Been a while since we’ve had a reader question up on the blog! I suppose with the new forum, it’s been much easier to throw up a new thread than send an email, which is certainly fine! But do keep in mind we love getting questions by email (our contact info can be found here) and responding to them in posts! So don’t hesitate if you think we’ve missed discussing an important topic on our blog and would like to ask us to get an article about it up!
Anyway, onto today’s reader question:
Alan’s Outdoor Cooking & Food Odor Question
I have a question that I cannot find an answer for: how to cook outside without having the odor travel and attract people and animals?
Our Response: How You Can Mask Smells & Why This Isn’t Enough
I’ll get straight to the point on this one; you really can’t cook outside without having the odor attract any humans or animals. Unfortunately, you can mask smells, but not all that much.
Thus, while there are ways to minimize the impact your cooking has in terms of attracting undesirables via those delicious smells you’re producing, realistically these are stop gap measures and there will always be a risk of something sniffing out your dinner and coming for a free ride, regardless of what any “expert” may regurgitate on the net.
When discussing wildlife and cooking in the outdoors the general bias tends to be against large predators like bears and mountain lions. I live in Canada and we have plenty of large predators, but the most I have come to see are coyotes. A lot of people depend on anecdotal evidence (my grandpa’ did x and it works, that’s why I never see any bears), which is nonsense because the chances of you running against predators in the wild are relatively slim anyway, unless you are very sloppy when it comes to your outdoor cooking and eating habits. Leaving your food just outside of your tent, for example, is a terrible idea. The only other way you’d have any real visual of a predator is if you’re in the outbacks for very long, extended periods of time. A perfect example would be the survival show “Alone,” in which some of the contestants spotted predatory wild animals almost immediately whilst others, after weeks of being in the heavy bush of B.C., still had only heard them in the distance. At the end of the day I would suggest utilizing common sense precautions (more on this later) and not going into bear territory without a firearm. Luck will only take you so far.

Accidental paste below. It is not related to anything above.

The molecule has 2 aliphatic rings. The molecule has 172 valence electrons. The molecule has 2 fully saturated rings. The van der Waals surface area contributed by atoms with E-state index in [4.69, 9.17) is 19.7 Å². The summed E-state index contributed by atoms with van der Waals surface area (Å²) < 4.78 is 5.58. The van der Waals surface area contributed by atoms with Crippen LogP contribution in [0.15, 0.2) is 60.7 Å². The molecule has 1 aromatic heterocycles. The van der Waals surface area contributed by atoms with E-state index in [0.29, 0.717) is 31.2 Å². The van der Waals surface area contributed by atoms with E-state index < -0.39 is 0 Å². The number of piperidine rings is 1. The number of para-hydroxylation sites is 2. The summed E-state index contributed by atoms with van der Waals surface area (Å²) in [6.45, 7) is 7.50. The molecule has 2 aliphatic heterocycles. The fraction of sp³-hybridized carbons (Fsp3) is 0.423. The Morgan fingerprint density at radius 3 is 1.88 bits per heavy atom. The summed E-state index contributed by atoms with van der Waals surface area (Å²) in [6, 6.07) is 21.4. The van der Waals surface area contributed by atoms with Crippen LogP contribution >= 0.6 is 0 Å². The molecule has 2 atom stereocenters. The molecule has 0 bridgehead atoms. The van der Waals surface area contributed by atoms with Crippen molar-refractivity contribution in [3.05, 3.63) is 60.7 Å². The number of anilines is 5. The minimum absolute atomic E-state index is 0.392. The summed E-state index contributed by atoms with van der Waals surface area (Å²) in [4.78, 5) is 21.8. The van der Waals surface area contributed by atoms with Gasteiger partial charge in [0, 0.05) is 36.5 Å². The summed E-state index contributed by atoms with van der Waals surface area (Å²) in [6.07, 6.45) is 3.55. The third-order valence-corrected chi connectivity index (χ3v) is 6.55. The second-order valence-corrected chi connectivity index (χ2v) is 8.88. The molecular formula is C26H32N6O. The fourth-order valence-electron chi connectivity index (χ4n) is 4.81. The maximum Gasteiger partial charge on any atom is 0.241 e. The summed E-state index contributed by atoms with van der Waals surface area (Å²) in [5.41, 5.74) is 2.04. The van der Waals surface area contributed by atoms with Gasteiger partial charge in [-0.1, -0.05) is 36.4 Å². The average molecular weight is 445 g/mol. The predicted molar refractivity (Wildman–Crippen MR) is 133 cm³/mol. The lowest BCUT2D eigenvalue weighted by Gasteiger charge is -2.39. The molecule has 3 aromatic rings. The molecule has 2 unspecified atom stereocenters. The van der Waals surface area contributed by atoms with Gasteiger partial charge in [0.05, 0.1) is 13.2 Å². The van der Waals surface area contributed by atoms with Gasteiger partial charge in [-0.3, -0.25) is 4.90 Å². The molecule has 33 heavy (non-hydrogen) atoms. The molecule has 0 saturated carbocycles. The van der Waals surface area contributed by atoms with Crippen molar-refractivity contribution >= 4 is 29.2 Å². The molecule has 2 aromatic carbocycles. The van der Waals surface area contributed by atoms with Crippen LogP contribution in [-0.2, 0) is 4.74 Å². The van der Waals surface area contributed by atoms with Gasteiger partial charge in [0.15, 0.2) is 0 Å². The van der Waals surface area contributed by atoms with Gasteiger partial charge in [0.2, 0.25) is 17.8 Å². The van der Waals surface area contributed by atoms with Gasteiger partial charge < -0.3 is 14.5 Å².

Practical Ways You Can Mask Cooking Smells When Outdoors
Now that that long-winded disclaimer is out of the way, let’s talk about what you can do to mask smells (at least a little bit)!
1. Have a separate cooking camp away from your base
Since you can’t completely mask smells, the best thing you could possibly do for yourself is to make a separate cooking camp a solid 10 minute walk away from your base. Use it for all your culinary needs (that means cooking AND eating) and you will greatly minimize the risk of running into bears and large animals (as well as humans!), even if you do attract them.
2. Store your food properly
Proper storage of food (if you’re going to keep it from one day to another) is of utmost importance. Use a bear hang (i.e. place your food in a container and hang it from a branch high off the ground) to store your food, and again, don’t ever take your food back to your base. You are essentially playing with fire if you think a Ziploc bag will mask your presence from bears or cougars. Bear resistant food canisters are available pretty much everywhere (some commercial campsites provide them for free!) and are pretty much a necessity. But again, these don’t mean animals won’t have already smelled your food – especially if you’ve cooked it just before storing it. These canisters just mean animals won’t have an easy time getting at it if they try to.
3. Get rid of food scraps properly